The Rules Of The Game Are Always Changing
Here’s the truth: what it takes to get a house today, and what it took to get a house before the sub-prime lending crisis led to economic meltdown in 2008, isn’t quite the same. However, in the eleven years since that happened, there have been shifts across the market.
First and foremost, it is notable that once the sub-prime lending bubble burst, getting a mortgage required a larger down payment and better credit than was the norm.
What led to the sub-prime lending crisis in the first place was the provision of mortgages to individuals who had no way of paying that money back–this “inflated” the economic “bubble” until it hit critical mass.
However, since then, the market has largely recovered. Not in all areas, certainly, but GDP growth averaging about a 3% rate since 2017 has done much to repair things. What this ultimately means to the average American citizen is that more opportunities are available than there previously were.
Credit Score Considerations
Previously, you’d need a credit score around 600 to qualify for a mortgage. In a recent survey conducted by Fannie Mae, it was found that respondents considered the minimum threshold in terms of credit score for a mortgage to be 680.
In reality, it’s only 550. Loans are additionally less expensive. In the same article hyperlinked to credit scores, surveys found that many thought a home’s down payment needed to be 20% of the property’s total value. That would mean a home valued at $100k would require a $20k down payment.
It turns out this isn’t the case. The FHA will actually back loans on down payments as low as 3.5%. So for a $100k property, that’s $3,500. For a $300k property, that’s $10,500. As it turns out, this is more affordable than many people realize.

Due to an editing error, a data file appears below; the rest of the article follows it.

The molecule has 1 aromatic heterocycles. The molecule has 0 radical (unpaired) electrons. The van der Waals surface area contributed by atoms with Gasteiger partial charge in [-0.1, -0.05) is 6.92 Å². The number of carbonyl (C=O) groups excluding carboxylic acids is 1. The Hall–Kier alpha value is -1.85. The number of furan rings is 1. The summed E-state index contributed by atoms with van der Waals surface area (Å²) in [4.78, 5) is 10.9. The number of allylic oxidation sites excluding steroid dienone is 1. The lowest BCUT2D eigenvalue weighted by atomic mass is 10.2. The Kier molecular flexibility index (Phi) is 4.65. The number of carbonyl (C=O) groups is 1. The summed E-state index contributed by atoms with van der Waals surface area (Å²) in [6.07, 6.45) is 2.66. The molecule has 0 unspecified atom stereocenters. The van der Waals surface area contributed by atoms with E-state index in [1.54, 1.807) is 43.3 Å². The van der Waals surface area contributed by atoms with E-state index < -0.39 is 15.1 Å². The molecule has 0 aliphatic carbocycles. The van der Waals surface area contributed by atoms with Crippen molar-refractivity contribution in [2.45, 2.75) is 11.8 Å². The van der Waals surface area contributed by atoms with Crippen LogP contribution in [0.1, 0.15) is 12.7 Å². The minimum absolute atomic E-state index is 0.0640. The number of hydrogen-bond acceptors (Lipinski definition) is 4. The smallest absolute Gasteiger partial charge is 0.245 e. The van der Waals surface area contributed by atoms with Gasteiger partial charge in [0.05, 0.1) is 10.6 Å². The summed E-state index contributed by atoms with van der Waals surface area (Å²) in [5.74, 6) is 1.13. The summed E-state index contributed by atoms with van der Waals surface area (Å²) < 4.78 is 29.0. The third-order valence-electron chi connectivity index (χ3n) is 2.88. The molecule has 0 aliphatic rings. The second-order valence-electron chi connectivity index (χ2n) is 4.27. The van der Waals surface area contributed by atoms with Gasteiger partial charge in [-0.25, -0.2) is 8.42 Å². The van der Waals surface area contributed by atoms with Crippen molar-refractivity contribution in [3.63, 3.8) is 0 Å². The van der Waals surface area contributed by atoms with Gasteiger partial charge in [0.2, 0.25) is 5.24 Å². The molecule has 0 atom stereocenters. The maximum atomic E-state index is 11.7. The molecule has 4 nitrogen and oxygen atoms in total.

Changing Lifestyle Can Free Up Down Payment Funds
If you’re making $30k a year, cut out the fast food, cut out the Starbucks coffee, ride your bike to work, source entertainment from the internet and the library, and live threadbare. You could save enough for a down payment on a substantial property.
Only $5 a day on coffee is $1825 a year–if you got a cup every single day. If you spend $10 a day on fast food, where you could get the same nutrition through home-cooked meals at $2, then you’re spending $3,650 a year when you could be spending $730. Just cutting these things out can secure you $4,745. That’s enough for a down payment on a $135,571 property.
Debt And Refinancing
Even if 50% of your monthly income goes to debt, you can still qualify for a mortgage in today’s economy. The reason for this is because so many Americans are in debt. The average American under 35 has $67,400 in debt.
Accordingly, those in real estate must find some way of accommodating people. What they’ve done is made it much easier to get a mortgage on a home, or to even refinance your existing one. Slackened credit, debt, and down payment requirements are the key factors to consider here.
Rental, Economic Cycles, And Finding Your New Home
All that being said, there is a final consideration to take into account here, and that is the market’s shifting nature. Today, it’s easier to qualify for the home of your dreams than it’s ever been.
Will 2021, seven years from 2015, similarly see an economic downturn which changes how banks approve mortgage loans? It’s possible. Accordingly, now may just be the time to buy.